Having talked about recording together many times in the past and testing the waters on Deuces Wild, BB and Eric headed to the studios with a band made up from Clapton’s usual crew and top sessioneers such as drum champ Steve Gadd and bass lord Nathan East. As the album appeared at a time when Clapton could do no wrong in the eyes of either fans or critics, Riding With The King could easily have been mistaken for one of EC’s own LPs, with BB as the illustrious guest star. Certainly, Clapton’s pristine production (along with co-producer Simon Climie) would seem to suggest this; but the guitar playing, solos and vocals are shared equally between the two blues superstars.
It has to be remembered also that Clapton’s previous attempt at producing a ‘blues only’ album under his own name, with 1994’s From The Cradle, didn’t create anything like the tremors that Riding With The King did just six years later. The material, allegedly hand-picked by Clapton, bestrides the blues canon, with tracks such as Key To The Highway, Help The Poor and Worried Life Blues all enjoying new life in the hands of the two seasoned bluesers.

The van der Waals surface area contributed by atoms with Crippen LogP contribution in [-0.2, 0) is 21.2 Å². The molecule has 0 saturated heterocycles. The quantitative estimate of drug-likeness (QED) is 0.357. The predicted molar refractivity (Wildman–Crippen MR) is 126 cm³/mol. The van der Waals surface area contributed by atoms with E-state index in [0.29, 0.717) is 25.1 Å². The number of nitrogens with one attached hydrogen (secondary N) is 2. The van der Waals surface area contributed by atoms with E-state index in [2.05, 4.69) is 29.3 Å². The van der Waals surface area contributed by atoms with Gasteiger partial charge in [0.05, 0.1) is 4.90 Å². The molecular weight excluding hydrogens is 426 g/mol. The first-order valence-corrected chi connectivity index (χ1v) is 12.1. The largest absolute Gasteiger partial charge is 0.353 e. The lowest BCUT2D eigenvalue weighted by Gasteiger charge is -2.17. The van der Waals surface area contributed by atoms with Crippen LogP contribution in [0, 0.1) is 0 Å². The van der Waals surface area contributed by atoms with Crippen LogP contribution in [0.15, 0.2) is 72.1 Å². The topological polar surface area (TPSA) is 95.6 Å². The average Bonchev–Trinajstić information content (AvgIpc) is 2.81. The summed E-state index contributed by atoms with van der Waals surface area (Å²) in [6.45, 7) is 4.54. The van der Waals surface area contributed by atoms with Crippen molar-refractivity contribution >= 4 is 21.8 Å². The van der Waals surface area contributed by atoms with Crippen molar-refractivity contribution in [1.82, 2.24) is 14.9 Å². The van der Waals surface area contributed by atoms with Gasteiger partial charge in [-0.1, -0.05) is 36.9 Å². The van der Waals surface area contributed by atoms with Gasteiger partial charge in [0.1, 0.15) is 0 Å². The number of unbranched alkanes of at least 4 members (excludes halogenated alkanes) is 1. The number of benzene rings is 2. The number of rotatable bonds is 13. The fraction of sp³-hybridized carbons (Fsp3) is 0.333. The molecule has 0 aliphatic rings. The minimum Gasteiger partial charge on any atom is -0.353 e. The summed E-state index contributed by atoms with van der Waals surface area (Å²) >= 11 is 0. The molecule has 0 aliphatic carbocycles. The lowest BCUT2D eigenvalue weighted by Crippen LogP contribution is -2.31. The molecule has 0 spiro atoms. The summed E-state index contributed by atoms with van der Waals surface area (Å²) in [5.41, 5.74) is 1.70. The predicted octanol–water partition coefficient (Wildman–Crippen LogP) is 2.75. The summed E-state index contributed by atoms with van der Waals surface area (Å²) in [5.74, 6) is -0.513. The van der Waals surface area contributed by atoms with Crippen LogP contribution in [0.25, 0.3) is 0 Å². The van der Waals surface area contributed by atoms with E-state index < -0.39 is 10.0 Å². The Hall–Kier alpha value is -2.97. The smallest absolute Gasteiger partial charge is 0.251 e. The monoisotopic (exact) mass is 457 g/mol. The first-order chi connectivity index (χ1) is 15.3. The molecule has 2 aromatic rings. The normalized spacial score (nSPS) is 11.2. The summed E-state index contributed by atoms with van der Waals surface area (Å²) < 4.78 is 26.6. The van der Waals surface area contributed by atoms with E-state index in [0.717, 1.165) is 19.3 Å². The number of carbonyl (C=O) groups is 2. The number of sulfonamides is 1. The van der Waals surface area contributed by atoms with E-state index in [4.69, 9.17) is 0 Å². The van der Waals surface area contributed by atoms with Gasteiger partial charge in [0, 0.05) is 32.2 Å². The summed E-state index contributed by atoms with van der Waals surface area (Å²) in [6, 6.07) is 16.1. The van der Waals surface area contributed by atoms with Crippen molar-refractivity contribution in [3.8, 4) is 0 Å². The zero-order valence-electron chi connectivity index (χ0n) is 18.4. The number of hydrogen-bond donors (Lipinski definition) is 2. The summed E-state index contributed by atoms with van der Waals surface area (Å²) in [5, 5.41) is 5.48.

The album art, which shows Clapton and BB together in an open-topped Cadillac, caused many to think that the title track must have been penned specifically for the CD, but it was in fact written by John Hiatt for his album of the same name in 1983.
One Kind Favor
BB King’s 24th studio album - and another Grammy winner - gave no indication that the great man was slowing down, although perhaps the first track, Blind Lemon Jefferson’s See That My Grave Is Kept Clean, hinted that he might have had an eye on his own mortality. In contrast, the blues classic Sittin’ On Top Of The World also makes an appearance here.
Two years before the album's release, BB had played in the UK and Europe in what was dubbed a ‘farewell tour’. Now in his eighties, he considered that he might be too old to endure long Transatlantic flights, although his US tour schedule was still as gruelling as ever.
On that 2006 outing he was supported by Gary Moore, the two having collaborated in concert together previously during Gary’s blues renaissance of the 1990s, becoming firm friends in the process.
The farewell turned out to be premature, as BB appeared in the UK once more with John Mayall in 2009, telling fans that he had never said that his farewell tour would actually be his last! In any case, his appearance at 2011’s Glastonbury Festival confirmed that any farewells were definitely premature.